“Promoting WSIS: MDGs Synergies” was a parallel event organized by the Swiss Agency for Development and Cooperation, M.S. Swaminathan Research Foundation, and the Global Knowledge Partnership. Focusing on “up-scaling pro-poor ICT policies and practices”, the event was chaired by Walter Fust, Director-General, Swiss Agency for Development and Cooperation.
Richard Gerster, speaking for the Chennai Group, stressed the need to establish an effective enabling environment within a sound legal framework, providing technology choices, increased resource mobilization, and strengthening of South-South exchange for enhanced use of ICT for poverty reduction (ICT4PR). Adama Samassékou spoke of the need to strengthen grassroots action and pressed for multilingualism without which the digital divide would expand. Indrajit Banerjee stressed that ICT must break physical barriers to break the barriers of poverty. There needs to be a pact between all stakeholders as no one can achieve the task alone. Appropriate technologies and an effective legal and policy framework based on protecting freedom of expression are a must.
Radhika Lal summarized the report of the Task Force on Financial Mechanisms, stressing that market forces alone are not necessarily the most effective medium for providing services to the poor and public financing mechanisms still had to be considered. Subbiah Arunachalam said ICTs had to be integrated within a holistic development process ensuring a horizontal and bottom-up flow of information. ICT4D requires knowledge-sharing and partnerships with all concerned: government, local authorities, communities, civil society and corporate entities. The Swaminathan Foundation has launched Mission 2007, a road map to connect all 637,000 villages in India within 3 years to knowledge centres, as well as share their experiences with other developing regions.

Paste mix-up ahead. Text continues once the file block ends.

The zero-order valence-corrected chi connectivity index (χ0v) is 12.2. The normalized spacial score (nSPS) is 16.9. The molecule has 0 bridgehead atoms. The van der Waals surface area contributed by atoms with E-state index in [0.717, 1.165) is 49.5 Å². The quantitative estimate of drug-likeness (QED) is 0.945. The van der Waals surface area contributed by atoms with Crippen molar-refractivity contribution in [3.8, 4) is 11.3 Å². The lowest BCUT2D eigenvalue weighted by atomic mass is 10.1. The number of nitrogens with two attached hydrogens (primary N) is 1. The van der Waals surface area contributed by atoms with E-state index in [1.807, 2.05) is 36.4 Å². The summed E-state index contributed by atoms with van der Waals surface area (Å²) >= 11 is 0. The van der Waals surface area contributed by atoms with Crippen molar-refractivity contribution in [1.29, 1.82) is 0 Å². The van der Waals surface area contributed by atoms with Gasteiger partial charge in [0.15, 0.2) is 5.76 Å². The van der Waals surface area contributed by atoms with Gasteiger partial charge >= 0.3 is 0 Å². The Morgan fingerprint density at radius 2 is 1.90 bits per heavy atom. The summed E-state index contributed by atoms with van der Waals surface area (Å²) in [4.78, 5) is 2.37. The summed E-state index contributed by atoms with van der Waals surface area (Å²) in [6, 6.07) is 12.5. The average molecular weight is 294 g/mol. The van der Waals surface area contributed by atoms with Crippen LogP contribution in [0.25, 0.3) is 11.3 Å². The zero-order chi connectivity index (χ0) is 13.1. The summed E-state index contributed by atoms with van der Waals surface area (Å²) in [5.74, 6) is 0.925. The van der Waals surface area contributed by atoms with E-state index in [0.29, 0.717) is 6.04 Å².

A highlight of the event was the presence of women grassroots workers from India who use ICT for development. The group included Arunaben Parmar who produces videos for a grassroots women’s self-employment union to effect policy change; Pratima who uses wireless technology to help connect nomadic forest dwellers to health and emergency services; Packialoutchmy, an Internet operator from Pondicherry who runs a weather station for farmers; and Asha Sharma, a phone helpline facilitator. In their recommendations to WSIS, they stressed the need for multiligualism and appropriate voice-based technology that would bridge the literacy divide.
e-Learning Key to Sustainable Development
A parallel event of PrepCom-2 was held to call attention to e-Learning as a tool for sustainable development. The focus was on the GEO Data Portal, which was designed to be a global data pool providing input for environment knowledge and assessment based on free source and open software.
The GEO Data Portal, a joint project of UN Environment Programme and the University of Geneva, and it has matured into a wider project for education and sustainable development. It gives access to a broad collection of harmonized environmental and socio-economic data sets from authoritative sources at regional, sub-regional and national levels. More than 450 statistical and geo variables are included offering possibilities of getting information, analyzing it, maps and graphics creation and cross-countries comparisons.
The main objective of the Geo Data Portal is to connect people and stimulate interaction, communication and knowledge of new ideas and solutions for sustainable environment development.